An 1800’s Pied-a-Terre with a Cottage Upstairs
The Historic Bones of this Pied-a-Terre
The top floor of this San Francisco row house is true to its Victorian nature with original wavy-glass barrel and bay windows. The floor plan on the 1st floor of this unit had bedroom, bathroom, narrow kitchen, living room, and dining room. Originally, this floor was the penthouse unit, with nothing above but attic space. The Victorian architecture throughout this floor are true to the building’s details, but the real magic of this pied-a-terre are on the roof.
As with most city row houses, the original kitchen was extremely narrow and outdated – both in function and safety. The kitchen layout was extremely narrow and not up to current codes. Therefore, Angela Grace Design opened the wall between the dining room and kitchen to make the small kitchen feel more spacious, while allowing more natural light to filter through the spaces.
Tying The Two Together
On the first floor of the home, accentuating the original architectural character was a key design plan for Angela Grace Design. Wainscoting, a fireplace, plaster moldings, and wallpaper were all add to complement the original barrel windows, plaster ceilings, and hardwood floors.
Upstairs, the roof houses a converted attic space, now a large primary suite and bathroom, sitting area and sun deck with sweeping San Francisco views and flooding natural light. The exposed rafters of this former attic space give this conversion a cottage in the big city vibe.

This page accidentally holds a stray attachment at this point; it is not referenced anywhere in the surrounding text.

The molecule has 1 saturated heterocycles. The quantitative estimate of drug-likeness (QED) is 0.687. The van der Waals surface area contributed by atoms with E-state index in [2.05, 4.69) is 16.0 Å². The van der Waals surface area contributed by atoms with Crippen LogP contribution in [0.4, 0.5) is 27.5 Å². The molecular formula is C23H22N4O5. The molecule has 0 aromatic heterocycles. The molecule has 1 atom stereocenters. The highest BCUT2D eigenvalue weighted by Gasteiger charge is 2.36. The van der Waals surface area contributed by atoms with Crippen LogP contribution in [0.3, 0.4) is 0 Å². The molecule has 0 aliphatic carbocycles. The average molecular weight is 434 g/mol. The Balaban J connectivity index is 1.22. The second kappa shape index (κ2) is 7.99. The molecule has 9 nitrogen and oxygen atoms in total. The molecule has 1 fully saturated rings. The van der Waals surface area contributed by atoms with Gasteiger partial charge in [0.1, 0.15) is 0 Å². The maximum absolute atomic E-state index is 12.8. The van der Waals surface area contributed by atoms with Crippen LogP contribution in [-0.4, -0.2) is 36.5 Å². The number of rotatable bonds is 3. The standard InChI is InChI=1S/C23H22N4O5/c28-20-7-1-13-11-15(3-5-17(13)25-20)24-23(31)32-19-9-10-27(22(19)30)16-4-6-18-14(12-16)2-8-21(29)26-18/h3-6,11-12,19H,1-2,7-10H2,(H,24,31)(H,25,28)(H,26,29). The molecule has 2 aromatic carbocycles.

Ultimately, tying the two spaces together despite their contrasting architecture was a key challenge for Angela Grace. Calling upon Lorna Kollmeyer – one of San Fracisco’s last remaining plaster masters, Angela brought additional millwork and medallions into the space. Lorna gave Angela a private tour of her Hunters Point studio, showcasing her expansive catalog of plaster molds. All of them were cast from original period details throughout historic San Francisco buildings. The walls are painted in Benjamin Moore’s Swiss Coffee with the trim work in Chantilly Lace.
Creating enough storage space, even for a city getaway, was a priority. Even in this large space, Victorian closets were small and few. Angela Grace Design enlarged the primary bathroom upstairs by borrowing space from the stairwell. Further, by pivoting to a stacked washer-dryer fitting into custom built cabinetry, she was able to move the laundry area.
Angela Grace Design’s attention to natural light shines on the historic nature of this home. Beautifully merging the Victorian primary floor with the converted cottage attic. This weekend city escape has all the modern comforts of home with the historic charm of San Francisco.
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BY: ANASTASIA CASEY
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